BOSTON (TheStreet) -- The unemployment rate rose in June, sending a chill through America. Beyond the massive swath of people fighting to find jobs are the underemployed.

Millions of these folks may earn a regular paycheck but, in many cases, they are barely getting by and suffering with a salary far below either their earning potential or the wages they once commanded.

The underemployed have unique challenges in not only making ends meet, but also preparing for the future.

"It is going to be something more people are going to be dealing with for the next five to seven years than anyone would have dreamt would be possible five years ago," says Frank Braddock, a South Carolina-based financial adviser with JHS Capital Advisors. "It is a situation that is difficult and there really aren't a lot of easy and right answers. That's the thing that really gives people fits. They worked hard all their lives, they've done what they thought were all the right things and, now, all of a sudden, they are dealing with something that really hit them out of left field."

While there may be no magic trick to whip an underemployed worker's retirement plan back into shape, there are steps they should take, and moves they need to avoid.

Assess and Adjust Your Plan

"You can't manage what you don't measure," says Neal Ringquist, president and chief operating officer of ASI Advisor Software, maker of Goalgami, a free online goal-based financial planning tool. "If your future income stream has changed, you should probably look at your plan to see what that means. If you had a plan before, revisit it and enter the lower income rates to see what that does to your ability to achieve future goals."

Once you survey the lay of the land, you can either revisit those goals or adjust your lifestyle and see what you can do on the expense side of the equation.

"It is no different than when you have other life events occur, whether it's a new child, you have to pay for a college education or something along those lines," Ringquist says. "Underemployment is certainly as much an event as unemployment and it needs to be accounted for, and factored into, a plan."

Leave Your 401(k) Intact

Even though an estimated 30% of the underemployed will take a loan or withdrawal from their existing retirement assets, doing so may hurt more than it helps.

"It doesn't make sense to spend their retirement accounts, their 401(k)s or IRAs because it is going to come back to bite them when they want to retire," says Dan Ohlwiler, chief financial advisor of Sterling Financial Advisors, located in Orange County, Calif. "A lot of people just feel like, 'Oh, well, I'll worry about it later. Unfortunately the rooster comes home to roost when it comes time to retire, and they raided it."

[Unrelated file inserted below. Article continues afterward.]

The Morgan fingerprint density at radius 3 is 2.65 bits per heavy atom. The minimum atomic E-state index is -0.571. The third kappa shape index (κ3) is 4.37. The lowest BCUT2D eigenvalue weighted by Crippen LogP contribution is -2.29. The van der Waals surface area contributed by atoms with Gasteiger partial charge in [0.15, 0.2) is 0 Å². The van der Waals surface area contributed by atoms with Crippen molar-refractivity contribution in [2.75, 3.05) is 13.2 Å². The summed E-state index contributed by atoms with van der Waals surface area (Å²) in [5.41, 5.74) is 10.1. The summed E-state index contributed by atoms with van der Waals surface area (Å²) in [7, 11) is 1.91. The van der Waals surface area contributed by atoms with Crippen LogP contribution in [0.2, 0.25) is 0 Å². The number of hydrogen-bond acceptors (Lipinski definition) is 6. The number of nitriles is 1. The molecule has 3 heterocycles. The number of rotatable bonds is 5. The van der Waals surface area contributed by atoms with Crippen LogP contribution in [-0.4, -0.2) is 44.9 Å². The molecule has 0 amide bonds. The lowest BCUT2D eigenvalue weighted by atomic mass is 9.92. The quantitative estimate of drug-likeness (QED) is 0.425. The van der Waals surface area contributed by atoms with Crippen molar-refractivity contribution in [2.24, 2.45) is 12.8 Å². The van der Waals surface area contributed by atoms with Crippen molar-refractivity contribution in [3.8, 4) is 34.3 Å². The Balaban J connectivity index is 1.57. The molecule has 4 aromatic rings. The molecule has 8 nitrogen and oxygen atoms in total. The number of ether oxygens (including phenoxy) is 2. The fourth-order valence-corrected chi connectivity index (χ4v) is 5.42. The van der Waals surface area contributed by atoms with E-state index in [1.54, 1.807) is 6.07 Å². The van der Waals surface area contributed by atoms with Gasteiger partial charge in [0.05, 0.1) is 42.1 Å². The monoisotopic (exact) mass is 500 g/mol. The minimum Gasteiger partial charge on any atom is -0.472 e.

"They've got a lot of bills facing them right now, but they have to really need to have the self-control not to raid those assets," he adds. "The effects of compounding is just unbelievable and they may not realize that $50,000 today is going to be $100,000 or $150,000 someday just based upon a fair return."

Avoid New Debt

"They go through their savings and their 401(k) plans or IRAs and then they start using credit cards," Braddock worries. "Whatever you can do, avoid doing that because it just puts you so much further behind the eight ball. I understand that at some point it may seem like the only alternative, but it is something you need to take a long, hard look at because it really does hurt you long term. We saw last month that consumer spending actually went up, and that more folks were using credit cards than the month before. To me, that's a red flag."

He adds that lifestyle adjustments may be warranted.

"I've seen a lot of folks who were making $150,000 a year but, unfortunately, they had a $200,000-a-year lifestyle," he says. "The thought process was they had the cash flow to support it, so it wasn't a big deal. That works -- until it doesn't. Be realistic and ask yourself some real hard questions about your spending choices. Is it really necessary or is it an impediment to what I am trying to accomplish?"

Recreate Your Career

If your current skill set isn't allowing you to achieve the income needed to meet expenses and save for the future, consider a plan B. Be willing to look outside your field or add new, valuable skills through more education or training. Even if it costs money in a time of worry, the investment in yourself could pay dividends.

"At some point you may have to look outside of your field to get the kind of job that makes the kind of money you were making once before," Braddock says. "Be able to show that you are somebody that needs to be hired and that you bring a benefit to a company."

Catch Up When You Can

"How do I go about preparing for retirement when the big gorilla in the room is all my bills right now?'"

For those who ask that question, Ohlwiler suggests that even if their savings have suffered, the good news is that people over the age of 50 can make "catch-up" contributions once things get better.

"You can go back and do some additional contributions to maybe make up what you missed," he says.

This year, for example, the government allows an extra, tax-advantaged contribution of up to $2,500 for most IRAs and $5,500 for 401(k) plans.

--Written by Joe Mont in Boston.

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